The ship has sailed on boxing’s marquee showdown
Published 7:00 am Wednesday, February 25, 2015
When the Manny Pacquiao and Floyd Mayweather fight was announced for May 2, 2015, it was billed as “The fight the world has been waiting to see,” by Mayweather on his Twitter account. I can’t speak for the world, but I grew tired of waiting for this fight to happen a few years ago.
I’m not trying to be overly negative. When I first heard the rumors that this match might actually happen, I was excited. I wanted to see two boxing superstars in the prime of their careers go head-to-head. I wanted to see the sport of boxing reap the benefits of the match-up and get the much-needed spark it deserves.
Here’s the problem: I first heard these rumors about five years ago, and with each ensuing flirtation of a possible match-up, my excitement withered away.
I can’t remember exactly when it happened, but at a certain point, I stopped paying attention.
Somewhere in the process of all this, Pacquiao lost two matches and was viciously knocked unconscious in one of those defeats. Nothing slows down the momentum of a one-on-one fight between superstars quite like seeing one of those fighters take an unwilling nap in front of millions of viewers.
After Pacquiao was defeated, any leverage he might have had in booking negotiations with the more popular and still unbeaten Mayweather vanished. Pacquiao suddenly looked human, and Mayweather, who had long been the biggest obstacle in booking the fight up to this point, was suddenly open to the possibility of facing Pacquiao. An article on bleacherreport.com lists some of Mayweather’s contract demands, which include a 60-40 percentage split in the fight purse (meaning Mayweather makes 20 percent more money for fighting than Pacquiao) and the right for Mayweather to list his name first on all promotional material.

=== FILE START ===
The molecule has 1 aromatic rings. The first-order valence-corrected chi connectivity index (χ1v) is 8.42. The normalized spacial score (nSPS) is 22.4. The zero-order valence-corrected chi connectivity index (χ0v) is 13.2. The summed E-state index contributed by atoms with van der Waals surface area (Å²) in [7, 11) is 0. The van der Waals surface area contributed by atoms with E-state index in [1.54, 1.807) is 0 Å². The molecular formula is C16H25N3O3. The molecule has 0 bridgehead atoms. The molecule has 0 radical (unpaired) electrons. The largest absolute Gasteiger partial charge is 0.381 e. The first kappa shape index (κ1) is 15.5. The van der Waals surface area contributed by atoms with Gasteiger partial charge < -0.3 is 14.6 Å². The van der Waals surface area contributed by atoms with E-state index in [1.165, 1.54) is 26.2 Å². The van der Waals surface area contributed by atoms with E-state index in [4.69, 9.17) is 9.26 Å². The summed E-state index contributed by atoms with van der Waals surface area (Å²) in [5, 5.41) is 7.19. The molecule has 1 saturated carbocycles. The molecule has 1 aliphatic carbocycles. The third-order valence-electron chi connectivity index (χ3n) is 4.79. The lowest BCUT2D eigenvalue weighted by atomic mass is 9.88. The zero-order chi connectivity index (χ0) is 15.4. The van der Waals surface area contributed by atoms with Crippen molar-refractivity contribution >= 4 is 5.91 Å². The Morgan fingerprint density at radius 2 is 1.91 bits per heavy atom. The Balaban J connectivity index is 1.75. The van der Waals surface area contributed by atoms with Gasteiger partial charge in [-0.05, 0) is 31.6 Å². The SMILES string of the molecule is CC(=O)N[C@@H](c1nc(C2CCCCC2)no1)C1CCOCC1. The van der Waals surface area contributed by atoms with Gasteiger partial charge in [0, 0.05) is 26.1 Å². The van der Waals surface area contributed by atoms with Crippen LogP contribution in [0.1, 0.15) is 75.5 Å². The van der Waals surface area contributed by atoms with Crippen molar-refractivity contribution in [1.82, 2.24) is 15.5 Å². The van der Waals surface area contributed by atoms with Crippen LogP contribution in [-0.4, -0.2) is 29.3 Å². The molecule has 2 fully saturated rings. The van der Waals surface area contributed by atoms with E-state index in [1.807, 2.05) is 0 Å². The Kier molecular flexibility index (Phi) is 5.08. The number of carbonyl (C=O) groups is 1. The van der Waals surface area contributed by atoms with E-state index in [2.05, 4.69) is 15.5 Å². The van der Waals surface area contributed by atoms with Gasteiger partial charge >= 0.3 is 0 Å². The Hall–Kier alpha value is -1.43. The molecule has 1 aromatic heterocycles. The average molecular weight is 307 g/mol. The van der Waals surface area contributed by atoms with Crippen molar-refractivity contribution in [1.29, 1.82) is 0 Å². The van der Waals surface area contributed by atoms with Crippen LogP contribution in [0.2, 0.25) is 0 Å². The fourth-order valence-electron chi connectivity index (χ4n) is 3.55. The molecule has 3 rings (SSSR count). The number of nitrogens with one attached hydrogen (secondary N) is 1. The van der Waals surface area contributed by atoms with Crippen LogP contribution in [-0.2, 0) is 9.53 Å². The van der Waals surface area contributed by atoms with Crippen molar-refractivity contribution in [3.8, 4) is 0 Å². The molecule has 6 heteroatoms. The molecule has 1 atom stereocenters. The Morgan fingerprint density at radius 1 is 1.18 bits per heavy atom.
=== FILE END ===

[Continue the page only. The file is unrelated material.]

These trivial negotiations are a symptom as to why this fight has lost its luster.
Instead of risking his undefeated record while both fighters were in their primes, Mayweather stalled the process with his own petty stipulations. It’s unbecoming of a fighter who claims to be an all-time great, and it’s certainly not within the spirit of the sport.
Mayweather will make a lot of money from this fight, and that’s good for him, but boxing and its fans deserve better.